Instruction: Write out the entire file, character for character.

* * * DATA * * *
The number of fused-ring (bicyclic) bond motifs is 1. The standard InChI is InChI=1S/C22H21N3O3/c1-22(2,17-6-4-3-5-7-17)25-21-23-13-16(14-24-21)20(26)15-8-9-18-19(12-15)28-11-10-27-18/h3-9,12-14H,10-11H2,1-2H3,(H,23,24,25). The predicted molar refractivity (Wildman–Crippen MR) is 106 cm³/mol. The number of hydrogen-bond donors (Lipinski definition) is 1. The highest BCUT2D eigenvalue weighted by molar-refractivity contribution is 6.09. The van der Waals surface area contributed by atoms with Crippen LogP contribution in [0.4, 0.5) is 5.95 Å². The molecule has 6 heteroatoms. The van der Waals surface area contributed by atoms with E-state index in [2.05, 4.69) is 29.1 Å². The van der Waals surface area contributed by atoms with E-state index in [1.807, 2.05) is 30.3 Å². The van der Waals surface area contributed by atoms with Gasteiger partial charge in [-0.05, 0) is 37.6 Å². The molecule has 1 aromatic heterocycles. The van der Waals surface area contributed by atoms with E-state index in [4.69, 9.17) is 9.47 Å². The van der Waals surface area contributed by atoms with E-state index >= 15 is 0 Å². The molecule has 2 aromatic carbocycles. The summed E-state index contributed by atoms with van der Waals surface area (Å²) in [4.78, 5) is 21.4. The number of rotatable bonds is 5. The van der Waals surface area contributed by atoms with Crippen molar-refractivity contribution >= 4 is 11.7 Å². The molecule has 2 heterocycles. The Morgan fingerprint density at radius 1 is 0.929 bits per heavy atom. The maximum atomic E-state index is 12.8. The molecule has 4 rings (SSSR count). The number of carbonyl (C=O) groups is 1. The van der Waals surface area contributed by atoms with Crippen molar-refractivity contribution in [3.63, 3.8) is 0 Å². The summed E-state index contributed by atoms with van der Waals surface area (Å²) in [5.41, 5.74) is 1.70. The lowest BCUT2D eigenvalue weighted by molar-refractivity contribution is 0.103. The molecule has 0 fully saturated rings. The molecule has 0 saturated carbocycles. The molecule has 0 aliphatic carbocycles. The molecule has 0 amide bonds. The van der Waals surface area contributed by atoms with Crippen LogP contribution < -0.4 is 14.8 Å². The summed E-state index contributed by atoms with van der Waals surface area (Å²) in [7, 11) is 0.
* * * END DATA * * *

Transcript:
The number of fused-ring (bicyclic) bond motifs is 1. The standard InChI is InChI=1S/C22H21N3O3/c1-22(2,17-6-4-3-5-7-17)25-21-23-13-16(14-24-21)20(26)15-8-9-18-19(12-15)28-11-10-27-18/h3-9,12-14H,10-11H2,1-2H3,(H,23,24,25). The predicted molar refractivity (Wildman–Crippen MR) is 106 cm³/mol. The number of hydrogen-bond donors (Lipinski definition) is 1. The highest BCUT2D eigenvalue weighted by molar-refractivity contribution is 6.09. The van der Waals surface area contributed by atoms with Crippen LogP contribution in [0.4, 0.5) is 5.95 Å². The molecule has 6 heteroatoms. The van der Waals surface area contributed by atoms with E-state index in [2.05, 4.69) is 29.1 Å². The van der Waals surface area contributed by atoms with E-state index in [1.807, 2.05) is 30.3 Å². The van der Waals surface area contributed by atoms with Gasteiger partial charge in [-0.05, 0) is 37.6 Å². The molecule has 1 aromatic heterocycles. The van der Waals surface area contributed by atoms with E-state index in [4.69, 9.17) is 9.47 Å². The van der Waals surface area contributed by atoms with E-state index >= 15 is 0 Å². The molecule has 2 aromatic carbocycles. The summed E-state index contributed by atoms with van der Waals surface area (Å²) in [4.78, 5) is 21.4. The number of rotatable bonds is 5. The van der Waals surface area contributed by atoms with Crippen molar-refractivity contribution >= 4 is 11.7 Å². The molecule has 2 heterocycles. The Morgan fingerprint density at radius 1 is 0.929 bits per heavy atom. The maximum atomic E-state index is 12.8. The molecule has 4 rings (SSSR count). The number of carbonyl (C=O) groups is 1. The van der Waals surface area contributed by atoms with Crippen molar-refractivity contribution in [3.63, 3.8) is 0 Å². The summed E-state index contributed by atoms with van der Waals surface area (Å²) in [5.41, 5.74) is 1.70. The lowest BCUT2D eigenvalue weighted by molar-refractivity contribution is 0.103. The molecule has 0 fully saturated rings. The molecule has 0 saturated carbocycles. The molecule has 0 aliphatic carbocycles. The molecule has 0 amide bonds. The van der Waals surface area contributed by atoms with Crippen LogP contribution < -0.4 is 14.8 Å². The summed E-state index contributed by atoms with van der Waals surface area (Å²) in [7, 11) is 0.